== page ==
In 1934 Michael L. McDonald was a man about
eighty-two years of age. He then had four sons and two daughters, all of whom had families of their own, with the possible exception of a son who was referred to as "the missing brother" and about whom very little appears, and except one daughter, who was a member of a religious order. McDonald continued to be employed until near the end of that year at his occupation as a flagman at a railroad crossing a few hundred feet from his home. His property, aside from a few minor items, consisted of his house, assessed for from $3,000 to $3,500, and the savings bank deposit of about $4,500. In 1931 he had made a will under which his entire estate, except for a small legacy, would go upon the death of his wife to the four married children with whom he appears to have continued on terms of intimacy. On June 30, 1934, his wife died. All of the evidence tends to show that he felt her loss keenly. He insisted upon continuing to live in his old home. This necessitated a housekeeper. The respondent was engaged in that capacity. She was a niece of McDonald's wife. He had known her thirty years before when she was a very young woman. She was in poor circumstances. It was agreed that McDonald should supply the house for the respondent and her son and should pay for the heating, light and gas and $5 a week toward the running expenses. The respondent came July 17, 1934. On October 24 of that year she and McDonald went to the bank, and he transferred his deposit into the joint names of himself and the respondent, so as to make it payable to either of them and upon the death of either to the survivor. G.L. (Ter. Ed.) c. 167, Section 14, as amended by St. 1933, c. 334, Section 1.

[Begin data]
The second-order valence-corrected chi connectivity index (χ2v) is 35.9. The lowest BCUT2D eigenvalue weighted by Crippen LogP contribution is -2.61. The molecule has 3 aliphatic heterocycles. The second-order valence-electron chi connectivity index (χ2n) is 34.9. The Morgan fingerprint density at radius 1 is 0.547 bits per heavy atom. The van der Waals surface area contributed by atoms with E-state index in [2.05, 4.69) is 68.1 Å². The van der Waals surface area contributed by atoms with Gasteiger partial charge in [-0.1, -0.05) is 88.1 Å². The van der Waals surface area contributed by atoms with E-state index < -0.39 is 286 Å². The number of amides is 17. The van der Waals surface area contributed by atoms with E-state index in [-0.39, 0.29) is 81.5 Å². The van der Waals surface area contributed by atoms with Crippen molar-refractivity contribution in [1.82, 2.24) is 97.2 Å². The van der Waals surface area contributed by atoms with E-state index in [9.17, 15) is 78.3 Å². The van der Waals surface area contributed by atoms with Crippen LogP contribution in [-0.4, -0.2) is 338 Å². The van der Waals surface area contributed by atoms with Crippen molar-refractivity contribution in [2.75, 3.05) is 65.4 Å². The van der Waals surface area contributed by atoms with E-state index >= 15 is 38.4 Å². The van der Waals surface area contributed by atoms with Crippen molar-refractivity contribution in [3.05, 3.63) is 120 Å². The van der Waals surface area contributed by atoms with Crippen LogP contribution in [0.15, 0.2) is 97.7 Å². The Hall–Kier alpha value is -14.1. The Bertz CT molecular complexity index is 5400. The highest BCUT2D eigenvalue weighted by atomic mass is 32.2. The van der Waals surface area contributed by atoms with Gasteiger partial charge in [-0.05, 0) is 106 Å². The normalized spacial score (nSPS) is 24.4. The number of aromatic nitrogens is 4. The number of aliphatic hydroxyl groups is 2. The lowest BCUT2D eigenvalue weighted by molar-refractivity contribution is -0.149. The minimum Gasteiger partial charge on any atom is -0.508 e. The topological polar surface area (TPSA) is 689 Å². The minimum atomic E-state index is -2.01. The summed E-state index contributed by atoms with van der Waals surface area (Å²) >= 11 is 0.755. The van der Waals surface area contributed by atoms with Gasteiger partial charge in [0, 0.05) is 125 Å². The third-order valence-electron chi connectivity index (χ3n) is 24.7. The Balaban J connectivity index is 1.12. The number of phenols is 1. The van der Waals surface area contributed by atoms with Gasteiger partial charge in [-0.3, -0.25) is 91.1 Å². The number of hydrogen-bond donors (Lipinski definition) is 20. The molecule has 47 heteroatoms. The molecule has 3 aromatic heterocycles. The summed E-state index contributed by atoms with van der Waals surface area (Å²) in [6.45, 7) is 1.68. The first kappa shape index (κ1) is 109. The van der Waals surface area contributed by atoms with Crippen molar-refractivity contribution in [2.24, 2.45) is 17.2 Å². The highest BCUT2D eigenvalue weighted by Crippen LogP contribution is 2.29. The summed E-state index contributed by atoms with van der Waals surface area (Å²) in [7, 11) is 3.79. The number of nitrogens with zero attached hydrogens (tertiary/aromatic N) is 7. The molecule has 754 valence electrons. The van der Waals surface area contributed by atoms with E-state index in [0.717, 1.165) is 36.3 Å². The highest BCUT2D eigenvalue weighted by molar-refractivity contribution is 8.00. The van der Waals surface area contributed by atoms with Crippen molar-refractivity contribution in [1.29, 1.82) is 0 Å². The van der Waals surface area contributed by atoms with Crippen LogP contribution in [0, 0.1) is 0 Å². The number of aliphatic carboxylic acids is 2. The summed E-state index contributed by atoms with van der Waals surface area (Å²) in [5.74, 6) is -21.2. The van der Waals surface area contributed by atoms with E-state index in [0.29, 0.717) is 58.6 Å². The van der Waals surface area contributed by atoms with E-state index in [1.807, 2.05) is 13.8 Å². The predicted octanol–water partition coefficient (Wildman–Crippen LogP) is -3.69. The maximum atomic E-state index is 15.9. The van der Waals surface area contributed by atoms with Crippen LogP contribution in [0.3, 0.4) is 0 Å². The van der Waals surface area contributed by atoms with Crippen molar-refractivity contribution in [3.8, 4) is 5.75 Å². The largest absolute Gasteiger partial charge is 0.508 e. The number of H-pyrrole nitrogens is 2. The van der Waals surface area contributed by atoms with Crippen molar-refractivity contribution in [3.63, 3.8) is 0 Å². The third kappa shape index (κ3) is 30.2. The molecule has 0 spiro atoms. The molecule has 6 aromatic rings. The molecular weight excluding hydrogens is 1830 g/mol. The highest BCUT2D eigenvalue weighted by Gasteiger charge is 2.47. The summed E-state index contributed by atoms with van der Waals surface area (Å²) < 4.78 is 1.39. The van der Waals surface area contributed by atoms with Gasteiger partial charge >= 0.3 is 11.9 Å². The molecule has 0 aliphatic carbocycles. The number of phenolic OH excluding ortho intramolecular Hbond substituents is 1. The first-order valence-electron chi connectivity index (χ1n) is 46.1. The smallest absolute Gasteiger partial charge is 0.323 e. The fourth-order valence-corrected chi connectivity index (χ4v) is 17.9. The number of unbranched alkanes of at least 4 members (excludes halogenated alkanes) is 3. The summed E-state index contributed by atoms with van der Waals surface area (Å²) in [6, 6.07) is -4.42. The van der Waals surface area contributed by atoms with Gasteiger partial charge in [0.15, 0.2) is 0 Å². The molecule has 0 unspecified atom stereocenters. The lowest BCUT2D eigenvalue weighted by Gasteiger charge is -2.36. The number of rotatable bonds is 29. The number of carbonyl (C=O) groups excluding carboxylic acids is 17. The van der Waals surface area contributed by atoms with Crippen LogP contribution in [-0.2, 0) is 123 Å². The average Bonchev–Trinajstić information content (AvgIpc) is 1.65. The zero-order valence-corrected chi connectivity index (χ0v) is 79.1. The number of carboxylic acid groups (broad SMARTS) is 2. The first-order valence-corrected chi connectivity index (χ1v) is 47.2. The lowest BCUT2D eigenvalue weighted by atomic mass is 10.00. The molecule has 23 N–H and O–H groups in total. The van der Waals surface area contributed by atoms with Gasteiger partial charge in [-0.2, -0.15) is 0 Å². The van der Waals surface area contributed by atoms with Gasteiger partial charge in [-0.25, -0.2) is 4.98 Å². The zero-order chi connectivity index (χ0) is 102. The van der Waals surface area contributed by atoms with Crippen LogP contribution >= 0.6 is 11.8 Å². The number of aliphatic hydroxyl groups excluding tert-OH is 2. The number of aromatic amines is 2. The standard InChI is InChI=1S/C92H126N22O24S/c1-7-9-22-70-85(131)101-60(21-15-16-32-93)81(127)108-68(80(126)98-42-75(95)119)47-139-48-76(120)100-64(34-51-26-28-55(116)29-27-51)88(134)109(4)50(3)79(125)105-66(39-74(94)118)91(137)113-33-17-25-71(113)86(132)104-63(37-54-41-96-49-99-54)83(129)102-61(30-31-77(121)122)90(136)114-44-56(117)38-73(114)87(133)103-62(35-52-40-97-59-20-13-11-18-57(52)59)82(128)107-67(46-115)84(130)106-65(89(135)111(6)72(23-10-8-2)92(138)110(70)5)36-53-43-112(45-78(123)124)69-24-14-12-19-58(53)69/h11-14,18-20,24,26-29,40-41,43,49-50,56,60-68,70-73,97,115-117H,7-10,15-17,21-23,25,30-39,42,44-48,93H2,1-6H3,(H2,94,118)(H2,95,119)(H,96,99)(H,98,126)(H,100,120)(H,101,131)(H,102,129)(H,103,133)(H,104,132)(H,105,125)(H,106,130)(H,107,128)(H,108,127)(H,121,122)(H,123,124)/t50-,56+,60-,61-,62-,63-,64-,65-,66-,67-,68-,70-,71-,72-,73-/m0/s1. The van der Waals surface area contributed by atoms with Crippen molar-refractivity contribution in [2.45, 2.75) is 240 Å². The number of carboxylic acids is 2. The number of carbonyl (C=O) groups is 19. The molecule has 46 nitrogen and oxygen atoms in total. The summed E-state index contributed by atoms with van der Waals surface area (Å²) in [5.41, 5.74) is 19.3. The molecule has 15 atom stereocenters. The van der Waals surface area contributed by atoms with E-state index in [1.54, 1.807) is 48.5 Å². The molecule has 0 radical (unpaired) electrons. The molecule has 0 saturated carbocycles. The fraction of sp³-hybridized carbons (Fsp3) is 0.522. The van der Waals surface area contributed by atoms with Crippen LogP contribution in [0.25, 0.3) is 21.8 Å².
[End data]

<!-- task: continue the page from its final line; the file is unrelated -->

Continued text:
From this point on it is possible, we think, to take two widely divergent views of the evidence. According to the view which it would seem that the judge must in substance have adopted it could have been found that the respondent soon made herself a material if not an indispensable factor to the comfort of an old man, bowed with grief, whose health, memory and hearing had begun to fail; that he looked to her for the continuance of the home to which he still tenaciously clung; that she almost at once manifested an excessive curiosity as to his property and income and his